• While I feel your pain on the 'fake av' stuff, I would never recommend changing AV vendors based on the results of any surveys on detection rates. None of them are anywhere near 100%, because as Jeff says, the 'bad guys' know how signature based detection schemes work. They are inherently 'reactive' - until AVG/Norton/Kasepersky/whoever actually gets their hands on the particular variant in question, they can't say 'this file is a virus'.

    Granted, there are some improvements being made in heuristic/behavior-based detection methods, but there are drawbacks to this approach as well - namely false positives.

    My experience has been that few AV products will regularly detect anything malicious that has been out for less than a week. Here's a still-relevant 4 year old article that describes the weaknesses of signature based detections:
    http://www.zdnet.com.au/eighty-percent-of-new-malware-defeats-antivirus-139263949.htm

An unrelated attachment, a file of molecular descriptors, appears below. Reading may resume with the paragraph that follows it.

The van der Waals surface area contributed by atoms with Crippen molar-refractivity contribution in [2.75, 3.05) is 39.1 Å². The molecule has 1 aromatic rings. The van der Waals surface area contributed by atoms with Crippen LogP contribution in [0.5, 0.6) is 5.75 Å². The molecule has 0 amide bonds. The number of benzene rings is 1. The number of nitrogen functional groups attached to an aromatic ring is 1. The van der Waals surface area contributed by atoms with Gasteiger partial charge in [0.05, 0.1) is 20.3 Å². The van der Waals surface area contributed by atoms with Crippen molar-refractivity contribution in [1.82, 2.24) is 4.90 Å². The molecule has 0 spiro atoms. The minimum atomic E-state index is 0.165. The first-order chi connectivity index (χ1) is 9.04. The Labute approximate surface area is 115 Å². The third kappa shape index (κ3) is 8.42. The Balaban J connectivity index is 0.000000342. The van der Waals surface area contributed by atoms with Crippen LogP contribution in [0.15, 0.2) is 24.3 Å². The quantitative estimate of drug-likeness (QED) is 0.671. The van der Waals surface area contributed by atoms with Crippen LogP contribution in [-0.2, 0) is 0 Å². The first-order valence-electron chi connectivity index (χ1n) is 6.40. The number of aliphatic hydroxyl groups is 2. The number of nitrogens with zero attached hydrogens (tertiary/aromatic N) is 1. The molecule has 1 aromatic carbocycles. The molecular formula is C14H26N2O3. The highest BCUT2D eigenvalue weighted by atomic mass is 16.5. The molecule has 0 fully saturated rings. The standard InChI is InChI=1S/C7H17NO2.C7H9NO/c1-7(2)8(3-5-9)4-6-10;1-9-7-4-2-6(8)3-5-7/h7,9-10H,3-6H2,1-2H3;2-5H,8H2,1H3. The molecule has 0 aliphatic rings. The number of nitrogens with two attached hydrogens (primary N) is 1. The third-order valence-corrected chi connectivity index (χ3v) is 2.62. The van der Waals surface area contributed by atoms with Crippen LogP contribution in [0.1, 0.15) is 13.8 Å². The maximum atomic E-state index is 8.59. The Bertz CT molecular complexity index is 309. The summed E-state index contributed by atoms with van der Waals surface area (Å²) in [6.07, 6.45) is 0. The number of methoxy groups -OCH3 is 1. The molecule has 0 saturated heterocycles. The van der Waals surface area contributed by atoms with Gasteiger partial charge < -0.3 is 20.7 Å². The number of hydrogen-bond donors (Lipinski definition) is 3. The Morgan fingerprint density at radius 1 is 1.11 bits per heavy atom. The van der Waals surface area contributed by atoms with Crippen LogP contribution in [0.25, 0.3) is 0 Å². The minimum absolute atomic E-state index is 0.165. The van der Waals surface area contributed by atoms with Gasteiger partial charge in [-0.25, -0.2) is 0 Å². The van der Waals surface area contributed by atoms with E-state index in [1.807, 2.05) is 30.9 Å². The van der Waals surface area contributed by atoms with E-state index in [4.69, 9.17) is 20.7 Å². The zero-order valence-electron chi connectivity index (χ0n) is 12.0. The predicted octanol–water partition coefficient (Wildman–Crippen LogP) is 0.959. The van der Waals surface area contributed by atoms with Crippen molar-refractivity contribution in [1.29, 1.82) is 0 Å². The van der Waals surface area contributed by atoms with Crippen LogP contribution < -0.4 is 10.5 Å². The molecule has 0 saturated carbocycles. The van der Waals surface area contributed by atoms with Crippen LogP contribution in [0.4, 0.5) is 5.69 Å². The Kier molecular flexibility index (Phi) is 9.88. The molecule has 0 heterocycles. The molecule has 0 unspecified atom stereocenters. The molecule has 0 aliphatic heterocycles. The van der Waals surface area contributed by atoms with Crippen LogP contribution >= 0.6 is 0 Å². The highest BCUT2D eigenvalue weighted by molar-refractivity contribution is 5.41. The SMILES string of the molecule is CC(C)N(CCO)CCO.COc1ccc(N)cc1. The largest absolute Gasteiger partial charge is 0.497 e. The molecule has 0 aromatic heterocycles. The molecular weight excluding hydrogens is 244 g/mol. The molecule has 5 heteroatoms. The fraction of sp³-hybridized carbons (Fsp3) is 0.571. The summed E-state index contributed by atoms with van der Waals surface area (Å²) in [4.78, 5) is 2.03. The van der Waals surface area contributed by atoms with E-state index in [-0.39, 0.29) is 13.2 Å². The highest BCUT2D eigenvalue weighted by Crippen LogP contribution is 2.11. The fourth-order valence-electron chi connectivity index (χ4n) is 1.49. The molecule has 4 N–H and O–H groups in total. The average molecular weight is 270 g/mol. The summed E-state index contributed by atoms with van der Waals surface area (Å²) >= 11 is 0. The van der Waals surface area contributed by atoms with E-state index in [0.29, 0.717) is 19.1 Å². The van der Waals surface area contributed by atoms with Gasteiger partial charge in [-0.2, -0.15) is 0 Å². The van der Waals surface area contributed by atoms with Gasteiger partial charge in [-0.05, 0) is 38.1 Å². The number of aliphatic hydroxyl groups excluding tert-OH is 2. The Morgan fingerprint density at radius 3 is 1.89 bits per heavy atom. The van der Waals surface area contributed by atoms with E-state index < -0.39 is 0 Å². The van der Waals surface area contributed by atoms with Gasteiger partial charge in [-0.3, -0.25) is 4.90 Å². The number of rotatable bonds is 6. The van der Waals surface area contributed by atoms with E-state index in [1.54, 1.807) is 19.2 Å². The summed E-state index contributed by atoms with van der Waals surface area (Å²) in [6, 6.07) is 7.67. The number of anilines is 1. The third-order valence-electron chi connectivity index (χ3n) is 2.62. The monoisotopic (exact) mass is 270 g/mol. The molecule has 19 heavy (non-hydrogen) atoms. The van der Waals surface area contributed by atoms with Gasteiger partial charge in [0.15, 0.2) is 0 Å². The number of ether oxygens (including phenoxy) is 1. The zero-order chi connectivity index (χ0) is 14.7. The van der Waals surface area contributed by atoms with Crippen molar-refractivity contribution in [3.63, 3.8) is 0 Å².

So, rather than chase AV vendor results and make decisions based on a 'moment in time' analysis of their detection rates, I concentrate on making sure that my systems have the smallest possible threat surface that they can. For me this means:
    - Removing all 3rd party software that isn't required for the user to do his/her job
    - Making sure any 3rd party software left is always up-to-date and patched.
    - MS updates, goes w/o saying
    - No local admin rights where possible/feasible

    Finally, and probably most importantly (and most challenging), user education. Most of the 'fake av' infections I've seen are brought on because the user was tricked into clicking on something they shouldn't have, or opening a email attachment, or whatever. Rather than try and explain every possible scenario to watch out for, I try and give them a crash course in social engineering and how to avoid falling victim. Regarding the 'fake av' stuff specifically, this can usually be boiled down to 'if you see an alert or message that scares the hell out of you, warns you that you have security problems, or offers to 'fix' something for you, then DO NOT click on it!'

    If you really want to see some comparative detection information, Virus Bulletin does regular testing and publishes their results (registration requirements vary, some areas free, some not):
    http://www.virusbtn.com/vb100/index

    Hope this helps!

    Legacy Forum Name: KES,
    Legacy Posted By Username: benny@geeksaknockin.com